Not only had my water broken, I was also gushing blood. At that moment, the three of us were panicking. Donnie was still asleep. Yes, he is a very hard sleeper.

I started feeling weak. Eventually, there were 5 nurses in the room. All of them had blood soaked hands. They were desperately trying to stop the bleeding. I later read my discharge paperwork, and discovered that the doctor who disappeared had stripped my bag of water. I never authorized this!

I saw my blood on the floor as I was given a shot. The shot eventually stopped the bleeding. I was 8 centimeters dialed at this time. The baby monitors must have been taken off or knocked off during the commotion because one of the nurses fastened them back on.

The nurse was having trouble locating the heartbeat of Baby B. Baby B was Jessica. Finally, one of the nurses located the heartbeat, but it was very faint. One of the nurses woke Donnie up.

At that moment, I was rushed to the operating room. I was given an oxygen mask and told to push. I don’t think I was fully dilated. Normally, pushes last for 10 seconds. I was told to push for 15 seconds. After more than 5 rounds of pushing, Joshua was born. It was 9:44am. He was quickly whisked away. Jessica would not descend, however. The doctor reached into my womb to try to pull Jessica out, but she was being stubborn. He had her feet, but she wouldn’t move.

I was quickly transferred to an operating table, and given more medicine. I struggled to tell a nurse that I couldn’t breathe. I was numb past my neck, and I felt like I was suffocating. She assured me that I was okay. I did not feel okay.

Jessica was removed from my womb at 9:56am. Just that fast. I don’t remember hearing her cry. I was so weak. She was also whisked away. Donnie followed the nurse who took our babies. The doctor asked me if I wanted my tubes tied. I gave him the go ahead. He asked me again. “Yes!”, I exclaimed. I don’t know where that energy came from, but I knew that I never wanted to do this again.

I was wheeled into recovery. I remember being so cold and feeling so weak. I couldn’t get enough blankets to keep me warm.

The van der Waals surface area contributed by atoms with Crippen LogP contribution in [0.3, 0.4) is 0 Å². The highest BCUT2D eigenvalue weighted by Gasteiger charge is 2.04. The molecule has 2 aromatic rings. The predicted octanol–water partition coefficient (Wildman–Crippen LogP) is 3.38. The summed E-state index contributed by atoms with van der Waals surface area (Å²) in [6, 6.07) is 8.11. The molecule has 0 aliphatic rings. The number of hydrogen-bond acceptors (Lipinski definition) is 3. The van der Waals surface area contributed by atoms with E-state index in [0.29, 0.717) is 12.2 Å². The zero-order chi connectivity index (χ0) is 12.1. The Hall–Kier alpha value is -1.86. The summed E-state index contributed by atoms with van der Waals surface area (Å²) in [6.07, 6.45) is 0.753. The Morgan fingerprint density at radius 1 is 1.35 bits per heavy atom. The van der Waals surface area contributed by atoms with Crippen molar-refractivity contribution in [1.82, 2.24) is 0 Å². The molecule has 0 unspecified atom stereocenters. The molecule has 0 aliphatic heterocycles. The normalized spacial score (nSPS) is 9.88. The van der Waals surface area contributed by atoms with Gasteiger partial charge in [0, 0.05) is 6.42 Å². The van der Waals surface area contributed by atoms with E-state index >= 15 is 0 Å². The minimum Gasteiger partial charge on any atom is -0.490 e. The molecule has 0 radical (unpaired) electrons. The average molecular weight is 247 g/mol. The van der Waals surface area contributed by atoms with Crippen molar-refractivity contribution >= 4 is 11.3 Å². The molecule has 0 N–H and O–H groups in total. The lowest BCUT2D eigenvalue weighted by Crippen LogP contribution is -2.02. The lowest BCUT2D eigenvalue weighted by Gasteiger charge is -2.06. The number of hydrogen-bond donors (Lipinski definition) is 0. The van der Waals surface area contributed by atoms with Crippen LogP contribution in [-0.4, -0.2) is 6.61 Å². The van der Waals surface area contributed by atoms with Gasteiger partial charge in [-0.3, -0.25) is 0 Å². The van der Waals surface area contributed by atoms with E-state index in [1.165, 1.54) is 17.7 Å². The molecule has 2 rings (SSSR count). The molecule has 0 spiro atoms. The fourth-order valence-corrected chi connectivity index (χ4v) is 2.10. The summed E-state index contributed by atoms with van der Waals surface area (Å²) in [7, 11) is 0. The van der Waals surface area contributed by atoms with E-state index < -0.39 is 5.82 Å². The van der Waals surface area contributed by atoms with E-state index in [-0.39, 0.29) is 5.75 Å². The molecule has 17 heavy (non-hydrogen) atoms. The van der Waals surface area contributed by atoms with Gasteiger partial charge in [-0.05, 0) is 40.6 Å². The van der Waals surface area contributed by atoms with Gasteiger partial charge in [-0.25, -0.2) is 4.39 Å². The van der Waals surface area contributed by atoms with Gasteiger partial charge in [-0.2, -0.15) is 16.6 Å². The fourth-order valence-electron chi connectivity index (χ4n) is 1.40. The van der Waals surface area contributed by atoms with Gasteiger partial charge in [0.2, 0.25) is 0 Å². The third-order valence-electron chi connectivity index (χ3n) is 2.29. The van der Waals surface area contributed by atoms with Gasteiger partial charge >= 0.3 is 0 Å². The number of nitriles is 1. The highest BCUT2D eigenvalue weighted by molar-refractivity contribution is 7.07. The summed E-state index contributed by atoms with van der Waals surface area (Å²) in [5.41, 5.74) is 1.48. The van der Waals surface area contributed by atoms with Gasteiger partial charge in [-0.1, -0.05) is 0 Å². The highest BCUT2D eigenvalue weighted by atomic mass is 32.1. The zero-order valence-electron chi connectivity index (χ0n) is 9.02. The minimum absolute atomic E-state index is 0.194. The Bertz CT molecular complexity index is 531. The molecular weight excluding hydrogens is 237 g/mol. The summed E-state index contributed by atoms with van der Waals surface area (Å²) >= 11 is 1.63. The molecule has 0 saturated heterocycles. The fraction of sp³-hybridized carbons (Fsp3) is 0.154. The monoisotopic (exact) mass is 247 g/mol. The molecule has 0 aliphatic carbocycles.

I finally got to meet my babies. They were so beautiful. They looked so peaceful as the slept.

After awhile, we were wheeled to our Mother and Baby room. It was a huge room. It was very nice. My babies were taken back to the nursery. The doctor came in and explained to me that I had lost a lot of blood. I knew this already. He told me that I needed to have blood transfusions. I received 6 bags of blood before I started to feel normal again. Well, as normal as possible. I was still pretty numb from the anesthesia, and I was still sporting compression socks and a catheter.

The stay at the hospital was lengthy. I checked in on Monday, and wasn’t discharged until Saturday.

I remember the first time that I had to get up and walk. I needed a nurse to help me get to the bathroom. The i struggled to swing my legs to the side of the bed. As soon as I put one of my feet on the floor, the pain TORE through my body. I quickly took my weight off of that foot. I tried this a few more times before I just said, “Screw it!”, and decided to push through the pain.

The pain was unbearable, but I really needed to go to the bathroom. I had no idea how I was going to do this. Donnie was on leave from work, so I definitely had help with the kids

I whined through the pain as I hunched my way over to the bathroom. Please Jesus! I don’t fault these medical professionals for being agitated. There are many more patients that need care, and half of them were probably almost as annoying as I was.

Saturday’s ride home seemed longer than usual. When we got home, Donnie made sure I was settled into bed before putting the twins to sleep. As usual, the older children were curious and excited to see the babies. I was worn out and needed a nap, so I slept

I woke up to a ton of pain. Because I was breastfeeding, I was given prescription Tylenol to take. Tylenol does nothing for me. Still, I took the medicine. I was desperate for any type of relief from the piercing pain in my abdomen.

See, I was used to delivering the conventional way to the the point where I could walk just hours after giving birth. This c-section recovery experience was something I didn’t imagine.

I needed every bit of the 6 week postpartum period to fully recover from my emergency c-section. Donnie was a trooper. He literally JUMPED every time I needed help.

Going to the bathroom was Hell. The usual pain of standing up was starting to get to me. The pain was still unbearable. This time, the pain paralyzed me. I literally could not more once that pain tore through my body. Then, it happened. I was so embarrassed. My legs were wet. This happened for a good 3 weeks.

Still, the show had to go on, so I slapped on a Depends and kept pushing. Maybe I pushed too hard. My c-section scar started to reopen and I developed a small infection.

Are you serious?

I was finally able to walk, with no assistance, 4 weeks after giving birth. I was still crouched over, but it was much easier to get around. I had a follow-up appointment to have my dressing taken off of my wound. There was so much tape! At least I didn’t have staples.

By 6 weeks postpartum, I was able to walk upright, and do everything for myself. This was a blessing because Donnie was set to return to work 2 weeks later. I was really going to miss his care and attentiveness though.

I wasn’t scared of being by myself with a newborn. I was scared of being by myself with two newborns and a one-year old. Not to mention, I had three other kids to get ready for school each morning.

All I hear is the echoing choruses of “You got a lot on your hands, don’t you?”.

Yes. Yes, I do.